It is possible, but unlikely, that the Prime Minister was quite unaware what was going on. But interestingly, she now says she attended the August New Zealand Council meeting to express her complete dissatisfaction at the handling of events. Moreover, she made comment to the media about that time hoping the Party had learnt from the Summer Camp scandal, implying by linking the two that she was well aware of the sexual connotations.
And even if the New Zealand Council Members all maintained a remarkable silence throughout, it is hard to see how the matter was not discussed at the subsequent weekly meetings before Caucus between the Prime Minister and her President, especially once the person had been suspended from duty. Is it credible, given the Prime Minister’s earlier comments, and the mounting media interest to accept that the matter was not discussed by anyone, anywhere in the Labour Party at all? Was the Party President, a respected academic in his own right, that removed from reality not to have raised the specific information we now know he possessed with the Prime Minister? And how is it that the Prime Minister can say that it was only five weeks after the senior staff member’s suspension that she became aware there were sexual misconduct allegations involved? Presumably there were other serious reasons that led her to agree in the first place to the suspension of a valued senior staff member?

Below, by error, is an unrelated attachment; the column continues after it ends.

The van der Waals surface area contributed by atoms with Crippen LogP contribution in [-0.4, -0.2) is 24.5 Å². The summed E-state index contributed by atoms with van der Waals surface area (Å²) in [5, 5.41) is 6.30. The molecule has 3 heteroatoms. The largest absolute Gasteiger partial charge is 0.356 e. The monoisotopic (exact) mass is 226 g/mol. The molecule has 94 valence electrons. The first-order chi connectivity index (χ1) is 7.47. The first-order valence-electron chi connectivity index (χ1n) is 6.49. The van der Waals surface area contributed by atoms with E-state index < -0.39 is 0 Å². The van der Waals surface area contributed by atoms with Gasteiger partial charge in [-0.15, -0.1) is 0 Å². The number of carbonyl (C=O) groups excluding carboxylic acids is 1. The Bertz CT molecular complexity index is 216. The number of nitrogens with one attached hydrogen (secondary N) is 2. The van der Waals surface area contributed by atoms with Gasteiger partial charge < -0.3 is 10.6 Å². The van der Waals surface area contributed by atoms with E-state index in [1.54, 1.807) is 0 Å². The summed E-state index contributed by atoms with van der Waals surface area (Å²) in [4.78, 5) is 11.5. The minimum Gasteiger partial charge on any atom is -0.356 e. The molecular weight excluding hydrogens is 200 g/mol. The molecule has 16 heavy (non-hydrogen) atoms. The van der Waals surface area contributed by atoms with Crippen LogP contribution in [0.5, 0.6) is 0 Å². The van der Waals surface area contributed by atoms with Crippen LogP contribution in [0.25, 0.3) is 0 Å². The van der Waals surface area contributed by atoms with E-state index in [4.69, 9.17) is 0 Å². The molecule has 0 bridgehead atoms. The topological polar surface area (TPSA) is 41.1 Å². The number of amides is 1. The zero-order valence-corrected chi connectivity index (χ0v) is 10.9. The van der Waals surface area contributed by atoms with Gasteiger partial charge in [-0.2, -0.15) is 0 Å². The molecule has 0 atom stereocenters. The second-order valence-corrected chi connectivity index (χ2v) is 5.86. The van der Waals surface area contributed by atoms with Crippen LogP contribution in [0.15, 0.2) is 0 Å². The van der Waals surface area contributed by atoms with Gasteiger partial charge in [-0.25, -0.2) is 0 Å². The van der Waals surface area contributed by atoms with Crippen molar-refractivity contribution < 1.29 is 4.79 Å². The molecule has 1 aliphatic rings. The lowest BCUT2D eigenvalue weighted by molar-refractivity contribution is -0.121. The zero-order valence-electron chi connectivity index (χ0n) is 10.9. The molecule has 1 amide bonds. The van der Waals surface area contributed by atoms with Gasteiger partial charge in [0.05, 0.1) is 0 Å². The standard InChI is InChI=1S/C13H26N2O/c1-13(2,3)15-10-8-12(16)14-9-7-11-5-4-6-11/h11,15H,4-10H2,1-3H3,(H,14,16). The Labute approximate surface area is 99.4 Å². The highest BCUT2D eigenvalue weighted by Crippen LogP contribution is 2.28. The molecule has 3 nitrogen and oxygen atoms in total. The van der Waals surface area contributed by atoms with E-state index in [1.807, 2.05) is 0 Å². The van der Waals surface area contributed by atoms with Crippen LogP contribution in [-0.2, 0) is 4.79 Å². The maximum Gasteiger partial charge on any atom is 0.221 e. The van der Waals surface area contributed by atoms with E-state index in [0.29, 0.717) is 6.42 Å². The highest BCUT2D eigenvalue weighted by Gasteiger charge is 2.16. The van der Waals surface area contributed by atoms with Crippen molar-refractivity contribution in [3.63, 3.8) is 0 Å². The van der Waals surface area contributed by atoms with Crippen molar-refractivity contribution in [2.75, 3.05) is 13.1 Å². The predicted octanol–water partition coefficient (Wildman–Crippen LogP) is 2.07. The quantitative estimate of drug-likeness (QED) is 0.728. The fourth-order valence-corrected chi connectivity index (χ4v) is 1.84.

In short, none of this rings true. Either the Prime Minister has known the full picture for some time but, out of a weird sense of misguided loyalty to her staff member, has attempted to keep the matter within the Party rather than have it referred to the Police, where the whole story might come out. Or, everyone around her has deliberately conspired to keep her out of the loop so that the less she knows the better, which betrays a shocking lack of trust and confidence in her by those closest to her that all of us should be concerned about.
Whatever explanation holds water, this is the end of her Golden Weather as Prime Minister.
*Peter Dunne is the former leader of UnitedFuture, an ex-Labour Party MP, and a former cabinet minister. This article first ran here and is used with permission.